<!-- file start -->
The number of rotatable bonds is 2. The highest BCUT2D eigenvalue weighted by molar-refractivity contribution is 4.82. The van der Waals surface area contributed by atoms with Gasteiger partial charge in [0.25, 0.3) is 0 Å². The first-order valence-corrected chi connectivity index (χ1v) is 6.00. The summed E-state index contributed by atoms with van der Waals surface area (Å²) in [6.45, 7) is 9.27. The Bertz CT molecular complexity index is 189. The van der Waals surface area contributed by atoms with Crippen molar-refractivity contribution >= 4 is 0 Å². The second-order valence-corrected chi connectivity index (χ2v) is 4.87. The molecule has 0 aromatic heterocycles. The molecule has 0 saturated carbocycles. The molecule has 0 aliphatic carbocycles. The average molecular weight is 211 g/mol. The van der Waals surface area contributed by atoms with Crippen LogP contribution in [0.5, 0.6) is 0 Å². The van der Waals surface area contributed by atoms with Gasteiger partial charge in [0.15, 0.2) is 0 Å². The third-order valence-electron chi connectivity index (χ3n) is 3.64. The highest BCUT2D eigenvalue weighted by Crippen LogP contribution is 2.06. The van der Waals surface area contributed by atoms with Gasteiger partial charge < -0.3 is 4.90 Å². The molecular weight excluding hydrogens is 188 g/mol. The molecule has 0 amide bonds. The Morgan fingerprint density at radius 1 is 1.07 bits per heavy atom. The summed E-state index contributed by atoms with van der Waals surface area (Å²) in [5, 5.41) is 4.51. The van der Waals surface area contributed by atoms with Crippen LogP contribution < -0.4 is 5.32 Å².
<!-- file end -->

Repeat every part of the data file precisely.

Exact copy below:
The number of rotatable bonds is 2. The highest BCUT2D eigenvalue weighted by molar-refractivity contribution is 4.82. The van der Waals surface area contributed by atoms with Gasteiger partial charge in [0.25, 0.3) is 0 Å². The first-order valence-corrected chi connectivity index (χ1v) is 6.00. The summed E-state index contributed by atoms with van der Waals surface area (Å²) in [6.45, 7) is 9.27. The Bertz CT molecular complexity index is 189. The van der Waals surface area contributed by atoms with Crippen molar-refractivity contribution >= 4 is 0 Å². The second-order valence-corrected chi connectivity index (χ2v) is 4.87. The molecule has 0 aromatic heterocycles. The molecule has 0 saturated carbocycles. The molecule has 0 aliphatic carbocycles. The average molecular weight is 211 g/mol. The van der Waals surface area contributed by atoms with Crippen LogP contribution in [0.5, 0.6) is 0 Å². The van der Waals surface area contributed by atoms with Gasteiger partial charge in [0.15, 0.2) is 0 Å². The third-order valence-electron chi connectivity index (χ3n) is 3.64. The highest BCUT2D eigenvalue weighted by Crippen LogP contribution is 2.06. The van der Waals surface area contributed by atoms with Gasteiger partial charge < -0.3 is 4.90 Å². The molecular weight excluding hydrogens is 188 g/mol. The molecule has 0 amide bonds. The Morgan fingerprint density at radius 1 is 1.07 bits per heavy atom. The summed E-state index contributed by atoms with van der Waals surface area (Å²) in [5, 5.41) is 4.51. The van der Waals surface area contributed by atoms with Crippen LogP contribution < -0.4 is 5.32 Å².